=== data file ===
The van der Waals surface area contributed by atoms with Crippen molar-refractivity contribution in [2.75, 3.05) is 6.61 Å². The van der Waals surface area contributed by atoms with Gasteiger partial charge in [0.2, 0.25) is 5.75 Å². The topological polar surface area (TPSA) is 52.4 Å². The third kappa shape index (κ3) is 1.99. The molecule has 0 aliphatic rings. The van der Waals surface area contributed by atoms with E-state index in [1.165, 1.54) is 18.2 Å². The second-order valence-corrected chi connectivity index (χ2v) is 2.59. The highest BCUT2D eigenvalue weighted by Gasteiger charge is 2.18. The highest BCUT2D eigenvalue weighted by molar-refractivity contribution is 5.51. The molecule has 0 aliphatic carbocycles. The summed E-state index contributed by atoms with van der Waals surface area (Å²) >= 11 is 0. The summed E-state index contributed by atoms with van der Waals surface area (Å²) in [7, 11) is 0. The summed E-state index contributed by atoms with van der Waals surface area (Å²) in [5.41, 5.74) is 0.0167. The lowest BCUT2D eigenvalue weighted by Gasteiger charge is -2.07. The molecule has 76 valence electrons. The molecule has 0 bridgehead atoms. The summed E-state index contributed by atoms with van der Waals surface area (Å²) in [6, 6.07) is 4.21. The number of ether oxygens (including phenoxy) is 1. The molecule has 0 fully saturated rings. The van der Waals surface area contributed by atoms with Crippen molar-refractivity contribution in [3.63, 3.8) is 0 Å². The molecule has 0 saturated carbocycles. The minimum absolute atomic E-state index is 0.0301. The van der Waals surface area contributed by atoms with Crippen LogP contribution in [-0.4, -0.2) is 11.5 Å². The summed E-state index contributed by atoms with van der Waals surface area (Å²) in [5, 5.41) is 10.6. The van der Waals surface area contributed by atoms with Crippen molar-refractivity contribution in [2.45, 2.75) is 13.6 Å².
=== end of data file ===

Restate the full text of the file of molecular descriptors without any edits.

The van der Waals surface area contributed by atoms with Crippen molar-refractivity contribution in [2.75, 3.05) is 6.61 Å². The van der Waals surface area contributed by atoms with Gasteiger partial charge in [0.2, 0.25) is 5.75 Å². The topological polar surface area (TPSA) is 52.4 Å². The third kappa shape index (κ3) is 1.99. The molecule has 0 aliphatic rings. The van der Waals surface area contributed by atoms with E-state index in [1.165, 1.54) is 18.2 Å². The second-order valence-corrected chi connectivity index (χ2v) is 2.59. The highest BCUT2D eigenvalue weighted by Gasteiger charge is 2.18. The highest BCUT2D eigenvalue weighted by molar-refractivity contribution is 5.51. The molecule has 0 aliphatic carbocycles. The summed E-state index contributed by atoms with van der Waals surface area (Å²) >= 11 is 0. The summed E-state index contributed by atoms with van der Waals surface area (Å²) in [7, 11) is 0. The summed E-state index contributed by atoms with van der Waals surface area (Å²) in [5.41, 5.74) is 0.0167. The lowest BCUT2D eigenvalue weighted by Gasteiger charge is -2.07. The molecule has 76 valence electrons. The molecule has 0 bridgehead atoms. The summed E-state index contributed by atoms with van der Waals surface area (Å²) in [6, 6.07) is 4.21. The number of ether oxygens (including phenoxy) is 1. The molecule has 0 fully saturated rings. The van der Waals surface area contributed by atoms with Crippen molar-refractivity contribution in [3.63, 3.8) is 0 Å². The molecule has 0 saturated carbocycles. The minimum absolute atomic E-state index is 0.0301. The van der Waals surface area contributed by atoms with Crippen LogP contribution in [-0.4, -0.2) is 11.5 Å². The summed E-state index contributed by atoms with van der Waals surface area (Å²) in [5, 5.41) is 10.6. The van der Waals surface area contributed by atoms with Crippen molar-refractivity contribution in [2.45, 2.75) is 13.6 Å².